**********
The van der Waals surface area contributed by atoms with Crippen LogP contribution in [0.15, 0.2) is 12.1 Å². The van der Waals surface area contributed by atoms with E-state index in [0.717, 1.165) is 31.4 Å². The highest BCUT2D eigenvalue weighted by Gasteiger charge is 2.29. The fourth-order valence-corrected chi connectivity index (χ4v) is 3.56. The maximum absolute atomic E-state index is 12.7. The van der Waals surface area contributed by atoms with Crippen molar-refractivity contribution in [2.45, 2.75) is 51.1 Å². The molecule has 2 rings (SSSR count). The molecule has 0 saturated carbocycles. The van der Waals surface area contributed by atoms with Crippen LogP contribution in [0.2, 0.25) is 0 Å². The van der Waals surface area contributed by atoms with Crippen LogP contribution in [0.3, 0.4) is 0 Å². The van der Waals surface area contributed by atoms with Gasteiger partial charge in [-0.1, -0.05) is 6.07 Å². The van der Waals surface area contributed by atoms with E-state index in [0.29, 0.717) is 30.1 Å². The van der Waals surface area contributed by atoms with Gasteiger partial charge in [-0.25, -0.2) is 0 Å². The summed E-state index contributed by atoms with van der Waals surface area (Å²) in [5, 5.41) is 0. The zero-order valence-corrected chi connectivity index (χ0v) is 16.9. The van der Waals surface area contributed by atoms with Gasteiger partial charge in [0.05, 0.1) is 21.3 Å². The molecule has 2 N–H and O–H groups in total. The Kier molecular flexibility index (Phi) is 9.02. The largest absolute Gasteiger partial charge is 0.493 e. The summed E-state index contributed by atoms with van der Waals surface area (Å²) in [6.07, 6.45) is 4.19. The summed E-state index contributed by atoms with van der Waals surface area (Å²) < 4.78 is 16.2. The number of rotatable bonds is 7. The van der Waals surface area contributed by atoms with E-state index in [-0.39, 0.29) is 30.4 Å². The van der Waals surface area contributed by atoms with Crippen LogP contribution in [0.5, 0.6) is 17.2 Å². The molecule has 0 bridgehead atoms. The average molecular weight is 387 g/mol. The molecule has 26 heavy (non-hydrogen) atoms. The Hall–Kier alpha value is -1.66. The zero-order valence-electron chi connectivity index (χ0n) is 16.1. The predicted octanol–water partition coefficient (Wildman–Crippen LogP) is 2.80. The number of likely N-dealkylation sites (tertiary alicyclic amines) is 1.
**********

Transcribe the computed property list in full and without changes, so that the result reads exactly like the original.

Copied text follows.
The van der Waals surface area contributed by atoms with Crippen LogP contribution in [0.15, 0.2) is 12.1 Å². The van der Waals surface area contributed by atoms with E-state index in [0.717, 1.165) is 31.4 Å². The highest BCUT2D eigenvalue weighted by Gasteiger charge is 2.29. The fourth-order valence-corrected chi connectivity index (χ4v) is 3.56. The maximum absolute atomic E-state index is 12.7. The van der Waals surface area contributed by atoms with Crippen molar-refractivity contribution in [2.45, 2.75) is 51.1 Å². The molecule has 2 rings (SSSR count). The molecule has 0 saturated carbocycles. The van der Waals surface area contributed by atoms with Crippen LogP contribution in [0.2, 0.25) is 0 Å². The van der Waals surface area contributed by atoms with Crippen LogP contribution in [0.3, 0.4) is 0 Å². The van der Waals surface area contributed by atoms with Gasteiger partial charge in [-0.1, -0.05) is 6.07 Å². The van der Waals surface area contributed by atoms with E-state index in [0.29, 0.717) is 30.1 Å². The van der Waals surface area contributed by atoms with Gasteiger partial charge in [-0.25, -0.2) is 0 Å². The summed E-state index contributed by atoms with van der Waals surface area (Å²) in [5, 5.41) is 0. The zero-order valence-corrected chi connectivity index (χ0v) is 16.9. The van der Waals surface area contributed by atoms with Gasteiger partial charge in [0.05, 0.1) is 21.3 Å². The molecule has 2 N–H and O–H groups in total. The Kier molecular flexibility index (Phi) is 9.02. The largest absolute Gasteiger partial charge is 0.493 e. The summed E-state index contributed by atoms with van der Waals surface area (Å²) in [6.07, 6.45) is 4.19. The summed E-state index contributed by atoms with van der Waals surface area (Å²) < 4.78 is 16.2. The number of rotatable bonds is 7. The van der Waals surface area contributed by atoms with E-state index in [-0.39, 0.29) is 30.4 Å². The van der Waals surface area contributed by atoms with Crippen LogP contribution in [0.5, 0.6) is 17.2 Å². The molecule has 0 bridgehead atoms. The average molecular weight is 387 g/mol. The molecule has 26 heavy (non-hydrogen) atoms. The Hall–Kier alpha value is -1.66. The zero-order valence-electron chi connectivity index (χ0n) is 16.1. The predicted octanol–water partition coefficient (Wildman–Crippen LogP) is 2.80. The number of likely N-dealkylation sites (tertiary alicyclic amines) is 1.